Menü

Continuous Intelligence

04 October, 2018 | 21 min 33 sec
Podcast Host Mike Mason | Podcast Guest Christoph Windheuser and Sheroy Marker
Listen on these platforms

Brief Summary

Join ThoughtWorks’ global head of technology Mike Mason and his guests Christoph Windheuser, ThoughtWorks’ global lead in artificial intelligence, and Sheroy Marker, head of technology at ThoughtWorks Products, as they explore how to choose the the right data and AI model, to create complex models that are capable of continuously learning.

Podcast Transcript


Mike Mason:

My name is Mike Mason from ThoughtWorks. I'm here with my two colleagues, Christoph Windheuser and Sheroy Marker and we're going to talk about continuous intelligence today. So Christoph, why don't you give us a little introduction of yourself and roughly what you do for ThoughtWorks.


Christoph Windheuser:

Hello everybody. My name is Christoph Windheuser. I'm based in Germany, actually here in San Francisco in the ThoughtWorks office. At ThoughtWorks, I'm the global SME for the Offering Intelligent Empowerment, so I'm looking for this offering and rolling it out into the different ThoughtWorks countries. And then I'm supporting our sales teams, our CPs. I'm working with them on different pursuits and pushing this topic also with capability so that we build up these offerings and make it one of our really important offerings for our clients.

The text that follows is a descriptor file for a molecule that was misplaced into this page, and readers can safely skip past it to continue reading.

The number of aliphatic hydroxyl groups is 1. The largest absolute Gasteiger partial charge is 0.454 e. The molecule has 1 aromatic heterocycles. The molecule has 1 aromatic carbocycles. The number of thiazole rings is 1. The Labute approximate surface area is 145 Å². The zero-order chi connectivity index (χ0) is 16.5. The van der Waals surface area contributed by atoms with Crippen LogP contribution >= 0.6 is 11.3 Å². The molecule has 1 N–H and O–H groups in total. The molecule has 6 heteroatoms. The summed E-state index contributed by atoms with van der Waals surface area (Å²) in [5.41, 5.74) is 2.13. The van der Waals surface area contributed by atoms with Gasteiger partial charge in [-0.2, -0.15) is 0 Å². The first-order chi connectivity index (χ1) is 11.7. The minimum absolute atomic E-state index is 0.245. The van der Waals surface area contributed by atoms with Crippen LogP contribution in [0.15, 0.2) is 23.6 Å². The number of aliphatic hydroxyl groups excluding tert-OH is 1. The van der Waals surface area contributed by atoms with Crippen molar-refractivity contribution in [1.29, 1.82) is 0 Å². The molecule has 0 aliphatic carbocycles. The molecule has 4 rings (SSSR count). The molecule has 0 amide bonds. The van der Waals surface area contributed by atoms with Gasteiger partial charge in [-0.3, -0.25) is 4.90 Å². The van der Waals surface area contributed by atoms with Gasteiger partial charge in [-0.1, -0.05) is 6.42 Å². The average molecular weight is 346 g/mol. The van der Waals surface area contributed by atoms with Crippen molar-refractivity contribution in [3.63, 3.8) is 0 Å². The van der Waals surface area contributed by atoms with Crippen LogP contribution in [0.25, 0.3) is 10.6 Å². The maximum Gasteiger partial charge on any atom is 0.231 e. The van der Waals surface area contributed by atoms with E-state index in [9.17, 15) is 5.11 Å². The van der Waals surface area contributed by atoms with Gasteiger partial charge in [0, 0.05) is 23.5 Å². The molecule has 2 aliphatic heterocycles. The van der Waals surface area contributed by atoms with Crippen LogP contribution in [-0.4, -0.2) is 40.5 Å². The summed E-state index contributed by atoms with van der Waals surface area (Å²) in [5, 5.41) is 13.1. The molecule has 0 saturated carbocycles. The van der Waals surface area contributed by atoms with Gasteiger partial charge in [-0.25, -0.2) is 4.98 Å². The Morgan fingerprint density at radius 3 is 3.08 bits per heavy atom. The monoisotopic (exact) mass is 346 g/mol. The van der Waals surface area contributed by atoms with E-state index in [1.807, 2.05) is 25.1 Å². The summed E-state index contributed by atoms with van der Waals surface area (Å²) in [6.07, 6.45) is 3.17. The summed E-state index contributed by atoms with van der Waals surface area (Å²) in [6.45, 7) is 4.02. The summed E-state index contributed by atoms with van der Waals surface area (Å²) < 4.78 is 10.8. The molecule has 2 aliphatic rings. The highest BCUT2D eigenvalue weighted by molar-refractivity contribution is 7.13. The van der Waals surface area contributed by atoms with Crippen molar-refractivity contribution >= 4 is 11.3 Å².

Mike Mason:

And Sheroy.


Sheroy Marker:

Hi. I'm Sheroy Marker. I currently work as the Head of Technology for ThoughtWorks products, and one of the products we build is GoCD, which is our continuous delivery server. I'm here to talk about some CD related aspects to machine learning algorithms.


Mike Mason:

Yeah. Today's topic is broadly continuous intelligence. I think everybody realizes the importance of data in today's world. The increasing emphasis on the things that organizations can do with data, the importance of being data-driven as opposed to just the Hippo model. The highest paid person's opinion is the Hippo model for decision making. But more and more we're seeing this kind of drive towards data being a decision making tool.